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December 2021 Issue [Readings]

The Licentiate’s Children

From a speech published in the book El arte de la distorsión. Vásquez is the author, most recently, of the story collection Songs for the Flames. Translated from the Spanish.

Reading fiction is a vice. As such, any attempt to explain it will run sooner or later into the wall of the irrational. In a much-quoted interview, Philip Roth says that reading novels is a “deep and singular pleasure, a gripping and mysterious human activity that does not require any more moral or political justification than sex.” The meaning of this statement has changed over time, mainly because it now seems we all need a moral and political justification to read Philip Roth. But let that be. I was eleven when Roth said those words; I had grown up in an environment where reading novels required no explanation, and reading was fortunately never presented to me as healthy or beneficial, like exercise or broccoli. These days, we now concede, without any apocalyptic zeal or whimsical laments for the state of the culture, that society’s interest in imaginative writing—the laborious recounting of things that never happened to people who never existed—has been displaced to the periphery. The population for whom routine and sustained contact with these inventions is a fundamental and irreplaceable part of their lives increasingly looks like a cult. Faced with this reality, I recently found myself picking up a book I hadn’t read since I was about twenty years old.

The scene takes place in Valladolid, probably at the beginning of the seventeenth century, and its protagonists are a licentiate and an ensign. The ensign has just come out of a long convalescence at the Hospital de la Resurrección; he is pale and weak, so the licentiate invites him to his house for a meal, where the ensign shares a manuscript. It relates a conversation the ensign heard through the hospital window while he was convalescing: an impossible conversation about an outrageous life, full of picaresque adventures from impersonation to witchcraft, a story that would be shocking enough even if the two in conversation—the one recounting his life and the one listening and commenting on it—weren’t dogs. The ensign swears the manuscript is a faithful transcription of the dogs’ conversation; the licentiate is skeptical and a bit mocking. After debating the likelihood of talking dogs, the licentiate ends up reading the manuscript while the ensign takes a nap. And then we, readers of The Exemplary Novels of Cervantes, reach the following ending:

The licentiate finished reading the dialogue, and the ensign his nap, both at the same time.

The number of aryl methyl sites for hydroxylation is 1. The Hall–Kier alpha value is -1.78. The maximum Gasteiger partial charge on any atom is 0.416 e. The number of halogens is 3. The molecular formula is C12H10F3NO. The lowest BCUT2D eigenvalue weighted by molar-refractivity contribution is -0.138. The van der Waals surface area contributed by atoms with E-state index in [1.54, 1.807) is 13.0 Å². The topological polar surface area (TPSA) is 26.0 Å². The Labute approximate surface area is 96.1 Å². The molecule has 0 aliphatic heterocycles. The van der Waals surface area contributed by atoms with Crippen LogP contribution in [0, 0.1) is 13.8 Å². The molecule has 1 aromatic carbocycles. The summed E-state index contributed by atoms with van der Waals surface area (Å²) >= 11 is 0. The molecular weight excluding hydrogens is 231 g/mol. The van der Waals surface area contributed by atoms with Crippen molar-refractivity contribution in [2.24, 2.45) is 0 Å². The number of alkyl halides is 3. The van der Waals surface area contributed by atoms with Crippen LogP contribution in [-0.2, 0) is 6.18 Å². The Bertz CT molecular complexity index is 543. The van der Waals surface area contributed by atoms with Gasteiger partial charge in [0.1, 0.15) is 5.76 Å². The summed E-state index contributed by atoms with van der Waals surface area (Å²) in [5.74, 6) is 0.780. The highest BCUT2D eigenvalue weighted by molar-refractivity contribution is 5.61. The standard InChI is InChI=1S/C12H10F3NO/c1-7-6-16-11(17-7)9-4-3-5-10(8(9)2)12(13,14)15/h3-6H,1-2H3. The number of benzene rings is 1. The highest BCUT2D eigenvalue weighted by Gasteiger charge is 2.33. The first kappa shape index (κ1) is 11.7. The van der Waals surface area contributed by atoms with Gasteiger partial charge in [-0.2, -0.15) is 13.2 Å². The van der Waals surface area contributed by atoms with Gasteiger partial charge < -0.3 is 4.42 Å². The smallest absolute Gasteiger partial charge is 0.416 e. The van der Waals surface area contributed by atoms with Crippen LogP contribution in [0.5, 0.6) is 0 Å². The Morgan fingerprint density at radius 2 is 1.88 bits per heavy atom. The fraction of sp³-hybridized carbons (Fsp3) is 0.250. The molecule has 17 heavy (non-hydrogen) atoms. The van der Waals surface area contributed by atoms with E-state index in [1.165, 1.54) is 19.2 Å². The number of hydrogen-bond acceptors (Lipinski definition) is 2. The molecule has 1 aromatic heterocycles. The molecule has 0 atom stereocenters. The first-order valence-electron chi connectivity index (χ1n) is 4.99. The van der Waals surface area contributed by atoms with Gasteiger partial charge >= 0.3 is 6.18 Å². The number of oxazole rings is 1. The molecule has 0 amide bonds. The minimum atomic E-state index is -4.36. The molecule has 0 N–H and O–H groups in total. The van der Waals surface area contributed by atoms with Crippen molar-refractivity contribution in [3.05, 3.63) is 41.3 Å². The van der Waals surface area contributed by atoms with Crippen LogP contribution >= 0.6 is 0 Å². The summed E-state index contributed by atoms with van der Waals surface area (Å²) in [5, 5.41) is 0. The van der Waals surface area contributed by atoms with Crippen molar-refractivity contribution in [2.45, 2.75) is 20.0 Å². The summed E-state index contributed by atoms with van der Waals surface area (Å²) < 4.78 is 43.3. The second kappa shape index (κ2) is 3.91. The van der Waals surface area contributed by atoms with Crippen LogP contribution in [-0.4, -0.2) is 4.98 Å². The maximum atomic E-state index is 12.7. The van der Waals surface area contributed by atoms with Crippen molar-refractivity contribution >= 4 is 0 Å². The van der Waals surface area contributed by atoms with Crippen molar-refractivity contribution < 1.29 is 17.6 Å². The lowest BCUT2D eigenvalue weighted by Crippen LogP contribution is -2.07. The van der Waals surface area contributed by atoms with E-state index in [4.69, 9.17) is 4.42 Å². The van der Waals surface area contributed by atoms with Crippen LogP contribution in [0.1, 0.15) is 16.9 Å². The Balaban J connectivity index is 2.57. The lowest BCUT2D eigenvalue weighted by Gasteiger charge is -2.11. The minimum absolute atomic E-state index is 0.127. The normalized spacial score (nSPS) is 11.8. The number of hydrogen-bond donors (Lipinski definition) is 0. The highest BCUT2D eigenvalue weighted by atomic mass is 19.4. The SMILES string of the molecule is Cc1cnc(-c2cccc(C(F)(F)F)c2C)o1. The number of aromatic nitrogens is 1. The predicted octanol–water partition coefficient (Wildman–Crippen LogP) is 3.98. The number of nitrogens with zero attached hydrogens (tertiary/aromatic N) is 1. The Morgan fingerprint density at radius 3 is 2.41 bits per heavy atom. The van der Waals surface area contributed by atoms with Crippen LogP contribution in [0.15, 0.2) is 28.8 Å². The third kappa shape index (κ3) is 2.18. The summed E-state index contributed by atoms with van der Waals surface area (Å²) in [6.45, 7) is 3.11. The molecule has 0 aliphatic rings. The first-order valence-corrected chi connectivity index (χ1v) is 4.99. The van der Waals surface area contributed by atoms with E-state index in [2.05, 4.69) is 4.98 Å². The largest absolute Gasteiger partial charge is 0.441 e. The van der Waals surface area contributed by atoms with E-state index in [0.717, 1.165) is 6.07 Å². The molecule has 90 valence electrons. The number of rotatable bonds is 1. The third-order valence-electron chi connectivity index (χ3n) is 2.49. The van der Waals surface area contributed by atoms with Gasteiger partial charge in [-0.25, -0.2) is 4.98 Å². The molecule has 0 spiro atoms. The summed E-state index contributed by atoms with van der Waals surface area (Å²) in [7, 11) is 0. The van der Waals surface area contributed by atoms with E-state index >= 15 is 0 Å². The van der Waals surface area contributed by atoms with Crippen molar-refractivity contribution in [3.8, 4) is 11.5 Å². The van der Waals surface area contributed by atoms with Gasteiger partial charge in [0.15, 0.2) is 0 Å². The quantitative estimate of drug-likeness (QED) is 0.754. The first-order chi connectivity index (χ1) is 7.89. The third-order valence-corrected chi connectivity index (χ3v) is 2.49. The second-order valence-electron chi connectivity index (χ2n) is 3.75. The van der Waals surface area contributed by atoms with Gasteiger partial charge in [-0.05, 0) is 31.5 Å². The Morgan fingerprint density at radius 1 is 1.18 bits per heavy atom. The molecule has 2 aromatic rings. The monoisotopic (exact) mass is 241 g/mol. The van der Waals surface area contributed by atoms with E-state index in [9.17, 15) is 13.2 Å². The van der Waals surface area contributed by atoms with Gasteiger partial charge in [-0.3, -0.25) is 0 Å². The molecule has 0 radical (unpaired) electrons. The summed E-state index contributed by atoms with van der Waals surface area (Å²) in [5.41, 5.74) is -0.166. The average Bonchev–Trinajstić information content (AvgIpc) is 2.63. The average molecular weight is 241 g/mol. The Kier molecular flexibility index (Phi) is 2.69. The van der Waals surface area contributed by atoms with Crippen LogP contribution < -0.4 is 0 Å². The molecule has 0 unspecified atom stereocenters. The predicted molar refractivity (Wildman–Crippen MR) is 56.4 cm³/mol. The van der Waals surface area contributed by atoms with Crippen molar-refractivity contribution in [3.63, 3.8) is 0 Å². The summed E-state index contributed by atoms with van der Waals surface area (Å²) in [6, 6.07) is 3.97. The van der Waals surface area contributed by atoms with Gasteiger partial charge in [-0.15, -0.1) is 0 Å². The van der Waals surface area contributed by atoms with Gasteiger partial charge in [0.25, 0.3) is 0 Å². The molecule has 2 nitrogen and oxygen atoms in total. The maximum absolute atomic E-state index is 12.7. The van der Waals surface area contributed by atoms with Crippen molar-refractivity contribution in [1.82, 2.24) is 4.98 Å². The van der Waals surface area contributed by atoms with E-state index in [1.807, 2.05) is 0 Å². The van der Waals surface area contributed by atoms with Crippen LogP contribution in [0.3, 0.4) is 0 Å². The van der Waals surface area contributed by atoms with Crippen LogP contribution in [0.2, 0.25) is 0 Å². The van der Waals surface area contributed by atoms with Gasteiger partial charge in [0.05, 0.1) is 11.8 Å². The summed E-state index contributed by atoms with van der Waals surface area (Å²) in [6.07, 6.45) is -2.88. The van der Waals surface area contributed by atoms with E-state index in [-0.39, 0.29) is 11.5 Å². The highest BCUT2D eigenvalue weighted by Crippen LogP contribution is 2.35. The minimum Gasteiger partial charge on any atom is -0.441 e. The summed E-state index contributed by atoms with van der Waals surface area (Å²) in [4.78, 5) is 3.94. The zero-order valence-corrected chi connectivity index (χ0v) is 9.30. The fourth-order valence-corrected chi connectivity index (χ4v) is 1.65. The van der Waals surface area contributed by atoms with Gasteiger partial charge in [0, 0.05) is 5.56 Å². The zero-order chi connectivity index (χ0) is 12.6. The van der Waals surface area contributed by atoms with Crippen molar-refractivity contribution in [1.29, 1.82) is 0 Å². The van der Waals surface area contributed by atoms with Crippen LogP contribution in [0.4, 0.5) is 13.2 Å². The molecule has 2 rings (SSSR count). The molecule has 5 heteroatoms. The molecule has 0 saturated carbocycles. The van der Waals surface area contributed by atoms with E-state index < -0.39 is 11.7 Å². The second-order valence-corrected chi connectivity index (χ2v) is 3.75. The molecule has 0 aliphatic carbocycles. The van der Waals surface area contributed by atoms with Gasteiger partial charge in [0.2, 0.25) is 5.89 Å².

“Although this conversation is imagined and never happened, it seems to me to be so well composed that the Señor Ensign can go ahead with the second part.”

“Given that impression,” replied the ensign, “I’m encouraged and willing to write it, without further dispute over whether the dogs spoke or not.”

“There is no need to argue that again,” said the licentiate. “I admire the art and the invention of your dialogue, and that is enough. Let us go to the Espolón, and gratify the eyes of our bodies, as I have already gratified those of my mind.”

The tradition of Western novels begins—at least for us Spanish speakers—with an individual driven mad by reading; it should come as no surprise, then, that over the ensuing centuries the relationship between fiction and those who use it has been full of tension and misunderstanding. The image of the reader in the last of the Exemplary Novels appears as a plea, almost a demand: Become this kind of reader. Cervantes’s ideal reader could surrender to the power and intelligence of artifice. Perhaps he asked himself the same questions we ask ourselves every day. How do we read a story, and why? What is this emptiness in our lives that fiction manages to alleviate to the point of becoming, for some of us, a kind of drug? The licentiate’s skepticism is still intact at the end of the story: his enjoyment of the tale doesn’t mean he believes that dogs can talk. But he knows that this fact, the intellectual and physiological capacity to articulate words, is what matters least in this whole affair, and that the importance of the colloquy is elsewhere, somewhere beyond the story, in an imprecise area of human knowledge. He has understood that the elaborate fabrication has left him with a new truth, impossible to reduce to words other than those used by the ensign, impossible to catch with means other than those of fiction itself. He has discovered, as Vargas Llosa says, the truth of lies.

Readers of fiction are this licentiate’s children. We allow ourselves to be hijacked by a world where dogs talk, and then we come back loaded with baggage we never quite manage to justify, transformed in some way but unable to explain the transformation. “I admire the art and the invention of your dialogue, and that’s enough,” says the licentiate. Those two words, “that’s enough,” are overpoweringly eloquent to a true reader: they stand for fiction’s autonomy, its rebellion against everything that seeks to convert it into an instrument for something else. Artifice is enough for me, says the licentiate, invention is enough for me: today he would be accused of escapism. And yet nothing is less escapist than the dialogue of those dogs, so full of political satire, of cutting social criticism. What the licentiate wants to stress is that all this comes to fruition thanks to the art of the narrator, the great craftsman. Nabokov says that in every writer there is a storyteller, a teacher, and an enchanter; but it is the enchanter in him that will make him great. The licentiate would have agreed.